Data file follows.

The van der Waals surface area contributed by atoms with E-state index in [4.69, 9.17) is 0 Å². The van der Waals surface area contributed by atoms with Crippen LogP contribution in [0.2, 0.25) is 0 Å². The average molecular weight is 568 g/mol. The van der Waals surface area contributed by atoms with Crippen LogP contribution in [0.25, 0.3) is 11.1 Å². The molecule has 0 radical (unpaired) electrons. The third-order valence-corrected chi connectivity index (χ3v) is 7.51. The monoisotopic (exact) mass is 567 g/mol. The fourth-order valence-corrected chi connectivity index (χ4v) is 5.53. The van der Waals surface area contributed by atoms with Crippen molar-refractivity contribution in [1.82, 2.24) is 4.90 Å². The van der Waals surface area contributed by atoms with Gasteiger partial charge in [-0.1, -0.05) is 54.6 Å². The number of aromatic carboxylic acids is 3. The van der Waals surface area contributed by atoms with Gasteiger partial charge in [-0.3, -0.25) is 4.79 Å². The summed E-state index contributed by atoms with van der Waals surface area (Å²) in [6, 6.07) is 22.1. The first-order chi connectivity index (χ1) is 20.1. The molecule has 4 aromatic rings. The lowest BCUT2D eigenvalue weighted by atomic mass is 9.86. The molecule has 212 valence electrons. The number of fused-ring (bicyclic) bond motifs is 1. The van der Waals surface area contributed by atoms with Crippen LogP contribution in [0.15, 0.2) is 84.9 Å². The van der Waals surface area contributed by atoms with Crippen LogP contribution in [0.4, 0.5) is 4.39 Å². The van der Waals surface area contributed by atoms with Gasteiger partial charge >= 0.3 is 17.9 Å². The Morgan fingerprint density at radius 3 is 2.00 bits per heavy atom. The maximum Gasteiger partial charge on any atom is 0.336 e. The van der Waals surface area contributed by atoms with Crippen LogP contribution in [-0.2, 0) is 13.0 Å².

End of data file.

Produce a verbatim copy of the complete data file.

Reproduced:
The van der Waals surface area contributed by atoms with E-state index in [4.69, 9.17) is 0 Å². The van der Waals surface area contributed by atoms with Crippen LogP contribution in [0.2, 0.25) is 0 Å². The average molecular weight is 568 g/mol. The van der Waals surface area contributed by atoms with Crippen LogP contribution in [0.25, 0.3) is 11.1 Å². The molecule has 0 radical (unpaired) electrons. The third-order valence-corrected chi connectivity index (χ3v) is 7.51. The monoisotopic (exact) mass is 567 g/mol. The fourth-order valence-corrected chi connectivity index (χ4v) is 5.53. The van der Waals surface area contributed by atoms with Crippen molar-refractivity contribution in [1.82, 2.24) is 4.90 Å². The van der Waals surface area contributed by atoms with Gasteiger partial charge in [-0.1, -0.05) is 54.6 Å². The number of aromatic carboxylic acids is 3. The van der Waals surface area contributed by atoms with Gasteiger partial charge in [-0.3, -0.25) is 4.79 Å². The summed E-state index contributed by atoms with van der Waals surface area (Å²) in [6, 6.07) is 22.1. The first-order chi connectivity index (χ1) is 20.1. The molecule has 4 aromatic rings. The lowest BCUT2D eigenvalue weighted by atomic mass is 9.86. The molecule has 212 valence electrons. The number of fused-ring (bicyclic) bond motifs is 1. The van der Waals surface area contributed by atoms with Crippen LogP contribution in [0.15, 0.2) is 84.9 Å². The van der Waals surface area contributed by atoms with Crippen LogP contribution in [0.4, 0.5) is 4.39 Å². The van der Waals surface area contributed by atoms with Gasteiger partial charge >= 0.3 is 17.9 Å². The Morgan fingerprint density at radius 3 is 2.00 bits per heavy atom. The maximum Gasteiger partial charge on any atom is 0.336 e. The van der Waals surface area contributed by atoms with Crippen LogP contribution in [-0.2, 0) is 13.0 Å².